The Court further said that there are some key features of a relationship that transform people residing together into a ‘household’ for family provision purposes which include:

  • bond and unity; a concern with and interest in the lives of each other;
  • a degree of continuity and permanency of mutual living arrangements;
  • intimate connection with another member of the household;
  • willingness to permit return, or to return, when faced with vicissitudes, turbulence or failed attempts at living independently;
  • mutual support, community of resources, voluntary restraint on personal freedom for the sake of the other; and
  • a bond between them that must be quasi familial or that of friendship rather than that of landlord and boarder or master and servant.The Court was satisfied that the plaintiff and the deceased were members of the same household within the meaning and definition in section 91 of the Act for the period from October 2008 until 2 June 2013. Once the deceased was admitted to care, the Court had to consider whether their membership of a household had ceased. The Court considered circumstances where domestic partners separate by one of the partners being admitted to residential aged care and that this involuntary separation does not end a domestic relationship. The Court did not dismiss the case on the basis that an involuntary physical separation of a deceased and a plaintiff for health reasons terminates a ‘household’ notwithstanding continuing care, contact and involvement in each other lives.

Dependency

To be successful, the plaintiff had to satisfy the Court that she was wholly or partly dependent on the deceased for her property maintenance and support.

In Victoria, the Act is silent on the time of the dependency and it has been determined this dependency need not be as at the date of the deceased’s death. However, the Court indicated that dependency on a deceased at the time of death is relevant to the amount of any provision that may be ordered.

The Court agreed with the conclusion in Veniou v Equity Trustees Limited [2018] VSC 832, namely that the phrase dependent on the deceased for the eligible person’s ‘proper maintenance and support’ used in the Act requires actual receipt of financial or material aid. The Court further said that dependency cannot be exclusively emotional support or the provision of caring attention unless, possibly, the claimant is a young child or otherwise unable to care for themselves, due to a disability.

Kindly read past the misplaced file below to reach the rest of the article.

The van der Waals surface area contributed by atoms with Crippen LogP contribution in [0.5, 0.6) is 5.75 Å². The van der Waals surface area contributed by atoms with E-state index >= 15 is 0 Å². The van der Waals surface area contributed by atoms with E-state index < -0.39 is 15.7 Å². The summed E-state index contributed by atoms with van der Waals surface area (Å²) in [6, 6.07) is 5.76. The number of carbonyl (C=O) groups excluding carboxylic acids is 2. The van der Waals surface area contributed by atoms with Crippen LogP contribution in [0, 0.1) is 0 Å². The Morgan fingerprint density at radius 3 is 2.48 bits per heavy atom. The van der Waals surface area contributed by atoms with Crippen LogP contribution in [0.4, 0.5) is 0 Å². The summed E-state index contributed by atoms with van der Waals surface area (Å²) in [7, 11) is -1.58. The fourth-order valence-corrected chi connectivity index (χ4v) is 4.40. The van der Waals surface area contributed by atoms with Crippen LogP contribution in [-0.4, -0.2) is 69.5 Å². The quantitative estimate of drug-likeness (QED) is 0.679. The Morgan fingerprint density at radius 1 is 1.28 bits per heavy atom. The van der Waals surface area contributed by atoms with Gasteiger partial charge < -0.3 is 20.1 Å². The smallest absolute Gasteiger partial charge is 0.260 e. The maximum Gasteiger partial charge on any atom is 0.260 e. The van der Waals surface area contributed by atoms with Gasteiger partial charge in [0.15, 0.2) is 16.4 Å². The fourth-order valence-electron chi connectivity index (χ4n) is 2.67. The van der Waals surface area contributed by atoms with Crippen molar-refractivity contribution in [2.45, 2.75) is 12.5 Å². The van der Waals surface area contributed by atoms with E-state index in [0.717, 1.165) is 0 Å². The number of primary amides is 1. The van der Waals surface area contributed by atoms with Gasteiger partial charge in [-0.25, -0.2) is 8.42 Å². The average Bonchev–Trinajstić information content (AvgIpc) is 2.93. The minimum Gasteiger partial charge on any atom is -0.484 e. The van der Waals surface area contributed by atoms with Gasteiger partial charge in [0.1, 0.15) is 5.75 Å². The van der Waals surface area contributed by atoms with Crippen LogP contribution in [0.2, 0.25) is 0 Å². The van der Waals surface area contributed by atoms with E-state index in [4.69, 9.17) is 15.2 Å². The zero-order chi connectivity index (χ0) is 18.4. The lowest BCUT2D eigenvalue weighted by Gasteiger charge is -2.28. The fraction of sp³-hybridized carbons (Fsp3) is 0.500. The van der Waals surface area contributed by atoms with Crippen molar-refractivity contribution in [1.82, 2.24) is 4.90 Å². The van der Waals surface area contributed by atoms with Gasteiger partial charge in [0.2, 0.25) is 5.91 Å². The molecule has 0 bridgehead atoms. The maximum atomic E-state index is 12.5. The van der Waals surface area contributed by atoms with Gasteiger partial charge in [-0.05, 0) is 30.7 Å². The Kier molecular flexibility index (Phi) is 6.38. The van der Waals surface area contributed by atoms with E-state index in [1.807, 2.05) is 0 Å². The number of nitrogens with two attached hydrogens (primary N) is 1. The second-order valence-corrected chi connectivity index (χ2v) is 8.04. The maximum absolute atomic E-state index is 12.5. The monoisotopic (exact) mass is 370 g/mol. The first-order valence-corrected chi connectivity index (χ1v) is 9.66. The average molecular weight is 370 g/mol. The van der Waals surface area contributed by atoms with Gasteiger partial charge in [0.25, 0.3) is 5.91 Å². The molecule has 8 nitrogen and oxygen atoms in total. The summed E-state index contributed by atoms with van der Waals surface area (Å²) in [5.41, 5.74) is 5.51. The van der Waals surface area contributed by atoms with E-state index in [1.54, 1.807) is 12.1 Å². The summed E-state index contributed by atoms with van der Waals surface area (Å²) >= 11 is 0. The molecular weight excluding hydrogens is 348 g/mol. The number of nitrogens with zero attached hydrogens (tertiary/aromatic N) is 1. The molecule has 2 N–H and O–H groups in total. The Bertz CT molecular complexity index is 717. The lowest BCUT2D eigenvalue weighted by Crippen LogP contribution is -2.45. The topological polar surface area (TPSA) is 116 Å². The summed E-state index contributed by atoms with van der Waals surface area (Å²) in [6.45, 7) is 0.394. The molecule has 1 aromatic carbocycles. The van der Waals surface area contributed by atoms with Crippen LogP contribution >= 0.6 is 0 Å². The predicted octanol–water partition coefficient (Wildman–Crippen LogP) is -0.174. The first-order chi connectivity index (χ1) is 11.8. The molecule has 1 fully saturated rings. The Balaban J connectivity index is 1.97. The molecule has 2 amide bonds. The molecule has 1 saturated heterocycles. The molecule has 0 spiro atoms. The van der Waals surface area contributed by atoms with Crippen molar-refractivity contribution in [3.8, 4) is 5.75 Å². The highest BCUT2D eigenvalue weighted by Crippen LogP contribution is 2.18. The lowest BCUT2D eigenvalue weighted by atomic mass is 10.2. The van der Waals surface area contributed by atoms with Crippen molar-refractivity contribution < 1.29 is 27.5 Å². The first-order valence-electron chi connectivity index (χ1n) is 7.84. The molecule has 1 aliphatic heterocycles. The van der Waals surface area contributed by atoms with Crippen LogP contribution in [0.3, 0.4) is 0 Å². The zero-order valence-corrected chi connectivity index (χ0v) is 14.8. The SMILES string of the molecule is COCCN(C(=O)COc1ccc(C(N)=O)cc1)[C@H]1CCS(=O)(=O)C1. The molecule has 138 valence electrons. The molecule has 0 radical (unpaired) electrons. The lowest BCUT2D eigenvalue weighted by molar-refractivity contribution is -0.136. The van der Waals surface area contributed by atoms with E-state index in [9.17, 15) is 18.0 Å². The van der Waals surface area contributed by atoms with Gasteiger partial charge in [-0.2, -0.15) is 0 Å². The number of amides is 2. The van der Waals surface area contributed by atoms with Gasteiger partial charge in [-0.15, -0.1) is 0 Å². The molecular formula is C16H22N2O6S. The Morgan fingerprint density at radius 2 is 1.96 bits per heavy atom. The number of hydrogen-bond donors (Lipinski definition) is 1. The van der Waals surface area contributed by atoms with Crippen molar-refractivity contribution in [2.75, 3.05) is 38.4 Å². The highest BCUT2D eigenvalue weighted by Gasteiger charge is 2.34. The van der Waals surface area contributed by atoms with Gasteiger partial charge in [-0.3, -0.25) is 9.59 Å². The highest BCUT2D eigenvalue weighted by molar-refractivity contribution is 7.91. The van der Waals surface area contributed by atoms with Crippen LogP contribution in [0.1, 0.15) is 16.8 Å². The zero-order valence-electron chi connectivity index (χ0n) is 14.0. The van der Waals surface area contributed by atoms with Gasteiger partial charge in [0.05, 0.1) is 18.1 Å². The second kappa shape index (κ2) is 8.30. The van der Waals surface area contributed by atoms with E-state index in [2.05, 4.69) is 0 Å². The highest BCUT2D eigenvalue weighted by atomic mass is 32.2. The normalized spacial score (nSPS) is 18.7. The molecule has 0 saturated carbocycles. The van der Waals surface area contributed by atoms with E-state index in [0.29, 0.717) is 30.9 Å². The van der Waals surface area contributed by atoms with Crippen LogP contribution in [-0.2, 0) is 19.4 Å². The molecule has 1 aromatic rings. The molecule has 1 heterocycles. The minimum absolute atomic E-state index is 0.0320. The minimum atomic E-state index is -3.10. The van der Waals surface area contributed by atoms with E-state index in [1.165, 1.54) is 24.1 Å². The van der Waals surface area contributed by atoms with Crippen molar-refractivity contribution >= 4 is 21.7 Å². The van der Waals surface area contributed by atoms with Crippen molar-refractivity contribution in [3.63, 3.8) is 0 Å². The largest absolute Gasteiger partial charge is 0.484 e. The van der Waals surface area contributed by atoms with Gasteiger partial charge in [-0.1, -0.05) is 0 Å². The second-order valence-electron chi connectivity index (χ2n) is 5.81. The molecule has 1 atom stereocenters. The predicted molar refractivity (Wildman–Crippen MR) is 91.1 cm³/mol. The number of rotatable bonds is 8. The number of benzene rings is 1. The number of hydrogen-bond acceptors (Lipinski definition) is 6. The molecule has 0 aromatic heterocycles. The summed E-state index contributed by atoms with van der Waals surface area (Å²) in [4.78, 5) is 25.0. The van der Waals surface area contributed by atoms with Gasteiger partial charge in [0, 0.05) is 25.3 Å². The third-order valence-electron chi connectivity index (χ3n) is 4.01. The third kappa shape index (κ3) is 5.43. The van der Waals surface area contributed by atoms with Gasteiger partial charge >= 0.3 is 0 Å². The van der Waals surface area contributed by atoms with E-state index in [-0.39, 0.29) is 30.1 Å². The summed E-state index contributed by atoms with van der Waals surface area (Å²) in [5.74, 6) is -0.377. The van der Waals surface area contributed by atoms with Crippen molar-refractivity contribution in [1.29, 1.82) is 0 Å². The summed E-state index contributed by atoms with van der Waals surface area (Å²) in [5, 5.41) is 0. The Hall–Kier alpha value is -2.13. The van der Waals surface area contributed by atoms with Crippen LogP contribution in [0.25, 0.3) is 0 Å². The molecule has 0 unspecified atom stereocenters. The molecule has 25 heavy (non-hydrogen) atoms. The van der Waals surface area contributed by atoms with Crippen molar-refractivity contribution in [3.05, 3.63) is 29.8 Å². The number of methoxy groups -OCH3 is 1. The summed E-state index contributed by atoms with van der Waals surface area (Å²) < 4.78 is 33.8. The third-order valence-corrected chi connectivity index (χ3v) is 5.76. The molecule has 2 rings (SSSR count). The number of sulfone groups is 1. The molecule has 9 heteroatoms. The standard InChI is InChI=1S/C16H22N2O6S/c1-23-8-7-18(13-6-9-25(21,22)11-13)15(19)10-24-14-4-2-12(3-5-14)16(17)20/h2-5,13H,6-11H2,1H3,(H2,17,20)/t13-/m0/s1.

The Court found that the promises by the deceased to the plaintiff as to future provisions were incapable of being actual financial or material aid. The plaintiff was required to show dependency on the deceased, not a promise. The Court further stated that the maximum provision that can be ordered for the plaintiff is set by the degree of dependency, not the extent of the moral duty.

The Plaintiff argued that as she was the deceased’s administrator and therefore, she was legally restrained by her duties to the deceased from providing herself with financial benefit from the deceased’s assets.

The Court was not satisfied that the plaintiff was in receipt of financial or material assistance from the deceased at the time of the deceased’s death and therefore she was not dependent on the deceased to any degree. The fact that the plaintiff was the deceased’s administrator did not change the conclusion.

The case was dismissed on the grounds that the plaintiff was not dependent on the deceased and nor was there any likelihood at that time the women would be members of the same household in the future.